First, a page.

“The concept that he’ll describe is to surge American forces to do several things,” the official said. “First, to reverse the Taliban’s momentum, which has been building steadily over the last three or four years; to secure key population centers, especially in the south and the east; to train Afghan forces; and then as quickly as possible, transfer responsibility to a capable Afghan partner.”
The added troops will bring the total number of U.S. forces to nearly 100,000, and will likely comprise two or three additional brigade combat teams, or BCTs, an official said on background.
In addition to the combat brigades, the United States will deploy a brigade-sized element committed to embedding with and training their Afghan counterparts.
The official added that NATO, which currently has a complement of 42,000 troops in Afghanistan, is likely to make its own announcement this week about its contribution to the multinational war effort.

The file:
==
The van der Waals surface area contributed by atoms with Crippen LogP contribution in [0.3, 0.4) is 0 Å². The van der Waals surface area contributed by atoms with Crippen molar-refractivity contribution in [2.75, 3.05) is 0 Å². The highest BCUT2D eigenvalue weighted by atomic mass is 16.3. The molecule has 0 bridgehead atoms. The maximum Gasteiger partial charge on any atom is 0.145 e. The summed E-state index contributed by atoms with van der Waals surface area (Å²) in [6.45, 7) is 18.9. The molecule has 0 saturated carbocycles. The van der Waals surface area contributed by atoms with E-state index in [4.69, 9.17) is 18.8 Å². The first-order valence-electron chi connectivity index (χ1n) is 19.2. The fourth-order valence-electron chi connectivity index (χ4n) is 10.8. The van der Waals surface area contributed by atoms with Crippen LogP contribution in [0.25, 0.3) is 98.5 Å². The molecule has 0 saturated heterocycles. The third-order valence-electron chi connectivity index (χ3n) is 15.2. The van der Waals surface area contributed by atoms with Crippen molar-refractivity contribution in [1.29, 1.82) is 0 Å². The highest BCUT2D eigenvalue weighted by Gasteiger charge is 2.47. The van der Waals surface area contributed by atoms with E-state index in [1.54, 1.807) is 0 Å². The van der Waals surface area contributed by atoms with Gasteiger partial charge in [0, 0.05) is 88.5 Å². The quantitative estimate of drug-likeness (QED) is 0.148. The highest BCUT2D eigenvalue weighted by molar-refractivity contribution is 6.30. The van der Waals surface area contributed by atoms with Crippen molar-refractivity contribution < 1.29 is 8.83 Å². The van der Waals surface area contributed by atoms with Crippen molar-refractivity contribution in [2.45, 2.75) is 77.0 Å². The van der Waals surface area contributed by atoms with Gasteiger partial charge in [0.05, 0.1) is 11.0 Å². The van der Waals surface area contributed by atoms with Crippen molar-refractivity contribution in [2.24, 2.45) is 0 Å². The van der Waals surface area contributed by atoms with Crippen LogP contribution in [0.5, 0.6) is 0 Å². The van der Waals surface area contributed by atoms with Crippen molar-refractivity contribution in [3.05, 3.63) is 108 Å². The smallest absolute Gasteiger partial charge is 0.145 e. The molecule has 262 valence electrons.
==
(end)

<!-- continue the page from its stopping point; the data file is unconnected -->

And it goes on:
“I suspect by the end of that conference in Brussels that Secretary General Rasmussen will have an announcement of a significant number of fresh NATO troops to be committed,” the official said, referring to the Dec. 3-4 NATO ministerial meeting.
The aim of training Afghan national security forces is to allow the United States and NATO to transfer lead security responsibilities to Afghan security forces, the official said. That transfer of authority is expected to start by the July 2011 deadline, but the pace will be dictated by conditions on the ground, the official said.
“The slope thereafter is something that will be determined by the commander in chief,” the official said. “But the date that he will use tonight to begin the transfer of our forces out of Afghanistan would begin in July of 2011.”